THE 'Fifepods' scheme will not be extended to provide accommodation for workers building Royal Navy frigates.

That's because plans to allow the majority of temporary accommodation pods on Castle Road to remain until the summer of 2021 have been refused.

Permission was granted originally by Scottish ministers in 2014 to build digs for workers specifically for two aircraft carriers and the Queensferry Crossing projects.

Fife Council planners said they "remained unconvinced" that the frigates project was of the same national significance and to continue the temporary accommodation was unjustified.

Most of the temporary pods will have to be removed at Castle Road, although seven of them have been allowed to remain at another part of the site situated at MacGrigor and Globe Road, but their lifespan has only been extended until June 2021.

A council officer said: "The applicant's October 2019 supporting statement makes the case that the recently-awarded frigate contract to Babcock is a nationally-significant development which generates a demand for temporary accommodation that can be met by the Fifepods.

"The applicant was invited to provide further clarity on this point.

"Fife Council officers were unconvinced that the frigate contract has the same status as the Queensferry Crossing.

"With the Queensferry Crossing in place, there is not the same abnormal demand from two once-in-a-generation projects taking place at the same time.

"The works the applicant describes to justify this latest extension sounds like the general day-to-day business of a busy port.

"Whilst there may be times of high demand where pressures for short-term accommodation are high, this does not justify a continuous presence of temporary accommodation on this site.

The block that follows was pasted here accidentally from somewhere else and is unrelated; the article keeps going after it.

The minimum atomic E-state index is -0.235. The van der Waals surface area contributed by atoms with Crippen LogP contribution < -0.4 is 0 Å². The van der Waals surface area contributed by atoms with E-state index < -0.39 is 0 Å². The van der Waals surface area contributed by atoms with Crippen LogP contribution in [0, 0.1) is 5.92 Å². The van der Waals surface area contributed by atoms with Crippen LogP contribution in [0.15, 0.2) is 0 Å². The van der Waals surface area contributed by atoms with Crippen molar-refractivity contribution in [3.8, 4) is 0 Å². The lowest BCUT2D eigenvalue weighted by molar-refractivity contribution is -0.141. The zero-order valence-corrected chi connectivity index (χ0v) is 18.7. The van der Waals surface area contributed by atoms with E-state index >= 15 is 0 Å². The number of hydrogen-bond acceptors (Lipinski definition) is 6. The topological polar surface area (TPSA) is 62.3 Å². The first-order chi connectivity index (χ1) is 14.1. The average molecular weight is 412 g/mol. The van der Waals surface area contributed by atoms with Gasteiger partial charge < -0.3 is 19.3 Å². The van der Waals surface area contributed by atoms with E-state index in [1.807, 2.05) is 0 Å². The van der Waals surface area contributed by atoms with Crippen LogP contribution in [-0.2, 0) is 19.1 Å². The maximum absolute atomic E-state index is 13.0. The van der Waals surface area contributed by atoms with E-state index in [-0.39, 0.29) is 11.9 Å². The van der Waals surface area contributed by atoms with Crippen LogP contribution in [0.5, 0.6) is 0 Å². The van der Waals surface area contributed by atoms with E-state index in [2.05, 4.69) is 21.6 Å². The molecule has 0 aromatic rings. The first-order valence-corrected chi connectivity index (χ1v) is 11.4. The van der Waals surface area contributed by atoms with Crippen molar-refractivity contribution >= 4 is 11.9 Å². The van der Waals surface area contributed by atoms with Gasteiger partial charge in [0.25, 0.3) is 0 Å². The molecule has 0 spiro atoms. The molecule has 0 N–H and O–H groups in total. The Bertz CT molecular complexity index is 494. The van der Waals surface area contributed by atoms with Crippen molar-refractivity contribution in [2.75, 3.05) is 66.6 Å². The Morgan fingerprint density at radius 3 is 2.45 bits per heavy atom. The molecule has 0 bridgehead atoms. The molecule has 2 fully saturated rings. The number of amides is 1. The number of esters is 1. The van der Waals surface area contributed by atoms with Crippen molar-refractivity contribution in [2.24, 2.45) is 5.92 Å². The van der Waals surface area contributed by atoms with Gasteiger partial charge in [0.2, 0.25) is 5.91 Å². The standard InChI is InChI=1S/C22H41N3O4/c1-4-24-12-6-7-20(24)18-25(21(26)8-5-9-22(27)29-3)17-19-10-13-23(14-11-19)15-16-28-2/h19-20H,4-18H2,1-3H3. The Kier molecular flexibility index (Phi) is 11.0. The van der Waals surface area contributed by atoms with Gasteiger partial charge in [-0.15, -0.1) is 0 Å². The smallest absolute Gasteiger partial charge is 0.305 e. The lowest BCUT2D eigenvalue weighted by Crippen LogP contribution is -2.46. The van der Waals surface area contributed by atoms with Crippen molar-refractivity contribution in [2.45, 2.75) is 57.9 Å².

"The frigate contract, whilst a significant contract, does not create the same temporary demand and pressures on the area that were apparent in 2013 when the area faced dealing with two significant constructions projects at the same time.

"The proposal, by virtue of its design, does not make a positive contribution to the quality of the place in this location, all contrary to FIFEplan."

The controversial pods scheme split local opinion at the time with opponents arguing that it would devalue their property and potentially cause anti-social behaviour.

Councillors rejected the plans twice but the decision was overturned on appeal by a Scottish Government reporter.

Back in September, the UK Government announced Babcock International as the preferred bidder for the £1.25 billion contract for five Royal Navy Type 31 frigates.

These ships will be assembled at Rosyth Dockyard securing what is reported to be “hundreds of jobs”.

Work is expected to be ongoing until 2023.

A small number of pods will be allowed to stay because they're in a different location to the accommodation.

A council officer said: "The site in this application differs from that subject to the other two applications.

"Firstly, the site is in a different location and one which relates more to Dockyard Digs which benefits from planning permission for flats.

"The application site is within the red line boundary of the 2008 consent. Secondly, the site is much smaller than the other two combined and is screened effectively from public view, reducing its visual impact.

"They are visually discrete, within the settlement boundary consistent with the prevailing pattern of development within its vicinity and acceptable in terms of other impacts on the environment and amenity of the area."

Applicants Capital and Provincial (Rosyth) Limited have stated previously they are exploring the feasibility of developing the site for permanent residential development.